Archdiocese leaves the light on for confession during Lent

"Be courageous. Go to confession."

Those were the words Pope Francis used during a general audience last month at the Vatican. He described how the forgiveness experienced from visiting the confessional brings freedom and lightness.

During the season of Lent, which begins on Ash Wednesday, March 5, the Archdiocese of St. Louis is joining the U.S. bishops' campaign, "The Light is ON for You," to provide several opportunities for Catholics here to receive the sacrament of penance during Lent.

The archdiocesan Office of Laity and Family Life and the Office of Sacred Worship have coordinated with each of the 10 deaneries of the archdiocese to offer special times for confession over a period of several weeks during Lent. A list with times, dates and locations are available at www.archstl.org/confession.

"As the season of Lent draws near, it is a time to reflect upon the suffering, death and resurrection of our Lord, Jesus Christ," Archbishop Robert J. Carlson wrote in a letter that accompanied a packet of information on reconciliation opportunities, which was sent to all parishes. "It is also a time for all of us to experience the Fatherly love that supported and gave strength to Jesus, as He faithfully accepted God's will that would eventually lead Him to His Cross.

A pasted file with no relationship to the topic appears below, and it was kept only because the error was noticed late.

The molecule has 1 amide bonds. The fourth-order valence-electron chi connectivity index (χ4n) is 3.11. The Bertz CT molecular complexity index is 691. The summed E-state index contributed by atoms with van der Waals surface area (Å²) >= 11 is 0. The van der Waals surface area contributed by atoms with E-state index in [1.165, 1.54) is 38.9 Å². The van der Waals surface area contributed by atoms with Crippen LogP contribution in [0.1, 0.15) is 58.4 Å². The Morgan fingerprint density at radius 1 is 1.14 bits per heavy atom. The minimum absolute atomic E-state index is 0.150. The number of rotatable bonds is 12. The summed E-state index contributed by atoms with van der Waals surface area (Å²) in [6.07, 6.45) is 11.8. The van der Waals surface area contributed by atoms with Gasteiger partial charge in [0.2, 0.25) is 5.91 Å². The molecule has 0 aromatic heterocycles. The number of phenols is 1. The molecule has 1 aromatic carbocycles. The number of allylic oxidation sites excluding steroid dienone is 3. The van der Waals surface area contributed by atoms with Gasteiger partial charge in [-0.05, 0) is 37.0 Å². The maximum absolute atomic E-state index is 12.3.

"We experience this supportive love of God when we partake of the sacraments, especially the sacraments of Holy Communion and reconciliation," the archbishop continued. "Reconciliation is a wonderful opportunity to turn away from sin and draw closer to our Lord."

On its website, the Archdiocese of St. Louis provides a guide on how to go to confession, exercises for an examination of conscience before receiving the sacrament and other parish resources. A tri-fold brochure with a step-by-step guide on going to confession also will be available to print out.

During his Feb. 19 general audience, Pope Francis said that the sacraments give new life, but that sin eats away at that life and can destroy it, which is why Jesus gave his disciples the power to forgive sins in the name of God and the Christian community.

"Some say, 'I confess only to God.' Yes, you can say, 'God forgive me,' but our sins are also against our brothers and sisters, against the Church," which is called to be holy, he said. "This is why it is necessary to ask forgiveness from our brothers and sisters and from the Church in the person of the priest."

"I tell you," the pope said, "every time we go to confession, God embraces us and celebrates."

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